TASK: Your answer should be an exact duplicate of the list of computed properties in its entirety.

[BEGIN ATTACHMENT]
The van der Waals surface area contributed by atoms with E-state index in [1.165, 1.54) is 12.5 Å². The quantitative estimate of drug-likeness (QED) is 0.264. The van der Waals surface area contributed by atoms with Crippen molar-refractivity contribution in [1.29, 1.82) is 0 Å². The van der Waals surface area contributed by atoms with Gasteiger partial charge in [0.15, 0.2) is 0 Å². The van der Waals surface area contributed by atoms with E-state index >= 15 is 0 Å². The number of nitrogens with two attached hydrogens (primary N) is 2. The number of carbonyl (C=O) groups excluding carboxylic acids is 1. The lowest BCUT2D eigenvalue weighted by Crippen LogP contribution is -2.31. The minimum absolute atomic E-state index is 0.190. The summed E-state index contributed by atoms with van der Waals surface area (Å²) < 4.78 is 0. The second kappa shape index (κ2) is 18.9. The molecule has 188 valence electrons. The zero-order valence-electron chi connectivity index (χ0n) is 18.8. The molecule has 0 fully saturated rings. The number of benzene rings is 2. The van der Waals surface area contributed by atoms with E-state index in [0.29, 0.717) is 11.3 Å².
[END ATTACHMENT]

The van der Waals surface area contributed by atoms with E-state index in [1.165, 1.54) is 12.5 Å². The quantitative estimate of drug-likeness (QED) is 0.264. The van der Waals surface area contributed by atoms with Crippen molar-refractivity contribution in [1.29, 1.82) is 0 Å². The van der Waals surface area contributed by atoms with Gasteiger partial charge in [0.15, 0.2) is 0 Å². The van der Waals surface area contributed by atoms with E-state index >= 15 is 0 Å². The number of nitrogens with two attached hydrogens (primary N) is 2. The number of carbonyl (C=O) groups excluding carboxylic acids is 1. The lowest BCUT2D eigenvalue weighted by Crippen LogP contribution is -2.31. The minimum absolute atomic E-state index is 0.190. The summed E-state index contributed by atoms with van der Waals surface area (Å²) < 4.78 is 0. The second kappa shape index (κ2) is 18.9. The molecule has 188 valence electrons. The zero-order valence-electron chi connectivity index (χ0n) is 18.8. The molecule has 0 fully saturated rings. The number of benzene rings is 2. The van der Waals surface area contributed by atoms with E-state index in [0.29, 0.717) is 11.3 Å².